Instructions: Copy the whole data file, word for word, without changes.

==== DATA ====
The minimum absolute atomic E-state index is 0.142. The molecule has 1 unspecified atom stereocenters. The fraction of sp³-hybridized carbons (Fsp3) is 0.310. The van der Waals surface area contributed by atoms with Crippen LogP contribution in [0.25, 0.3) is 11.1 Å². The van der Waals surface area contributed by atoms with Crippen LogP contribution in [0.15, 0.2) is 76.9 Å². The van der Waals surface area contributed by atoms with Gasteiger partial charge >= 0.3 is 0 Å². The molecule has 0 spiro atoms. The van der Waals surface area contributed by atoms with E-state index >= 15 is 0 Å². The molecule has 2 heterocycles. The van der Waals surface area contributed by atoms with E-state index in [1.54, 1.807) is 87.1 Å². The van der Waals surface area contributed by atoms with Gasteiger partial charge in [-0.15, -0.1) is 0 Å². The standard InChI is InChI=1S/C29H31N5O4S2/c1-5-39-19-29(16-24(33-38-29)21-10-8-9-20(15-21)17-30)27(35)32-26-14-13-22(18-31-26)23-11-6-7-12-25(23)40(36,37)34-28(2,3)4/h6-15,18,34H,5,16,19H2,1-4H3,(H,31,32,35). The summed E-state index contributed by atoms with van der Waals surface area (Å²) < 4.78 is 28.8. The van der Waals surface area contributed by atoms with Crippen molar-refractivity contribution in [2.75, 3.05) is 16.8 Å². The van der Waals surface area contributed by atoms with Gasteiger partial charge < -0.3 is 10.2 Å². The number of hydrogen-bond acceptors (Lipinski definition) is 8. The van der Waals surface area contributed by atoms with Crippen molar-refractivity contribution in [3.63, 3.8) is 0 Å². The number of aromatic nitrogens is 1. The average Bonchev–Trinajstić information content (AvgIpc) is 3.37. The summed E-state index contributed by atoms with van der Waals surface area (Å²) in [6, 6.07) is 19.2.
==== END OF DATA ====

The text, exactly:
The minimum absolute atomic E-state index is 0.142. The molecule has 1 unspecified atom stereocenters. The fraction of sp³-hybridized carbons (Fsp3) is 0.310. The van der Waals surface area contributed by atoms with Crippen LogP contribution in [0.25, 0.3) is 11.1 Å². The van der Waals surface area contributed by atoms with Crippen LogP contribution in [0.15, 0.2) is 76.9 Å². The van der Waals surface area contributed by atoms with Gasteiger partial charge >= 0.3 is 0 Å². The molecule has 0 spiro atoms. The van der Waals surface area contributed by atoms with E-state index >= 15 is 0 Å². The molecule has 2 heterocycles. The van der Waals surface area contributed by atoms with E-state index in [1.54, 1.807) is 87.1 Å². The van der Waals surface area contributed by atoms with Gasteiger partial charge in [-0.15, -0.1) is 0 Å². The standard InChI is InChI=1S/C29H31N5O4S2/c1-5-39-19-29(16-24(33-38-29)21-10-8-9-20(15-21)17-30)27(35)32-26-14-13-22(18-31-26)23-11-6-7-12-25(23)40(36,37)34-28(2,3)4/h6-15,18,34H,5,16,19H2,1-4H3,(H,31,32,35). The summed E-state index contributed by atoms with van der Waals surface area (Å²) < 4.78 is 28.8. The van der Waals surface area contributed by atoms with Crippen molar-refractivity contribution in [2.75, 3.05) is 16.8 Å². The van der Waals surface area contributed by atoms with Gasteiger partial charge < -0.3 is 10.2 Å². The number of hydrogen-bond acceptors (Lipinski definition) is 8. The van der Waals surface area contributed by atoms with Crippen molar-refractivity contribution in [3.63, 3.8) is 0 Å². The number of aromatic nitrogens is 1. The average Bonchev–Trinajstić information content (AvgIpc) is 3.37. The summed E-state index contributed by atoms with van der Waals surface area (Å²) in [6, 6.07) is 19.2.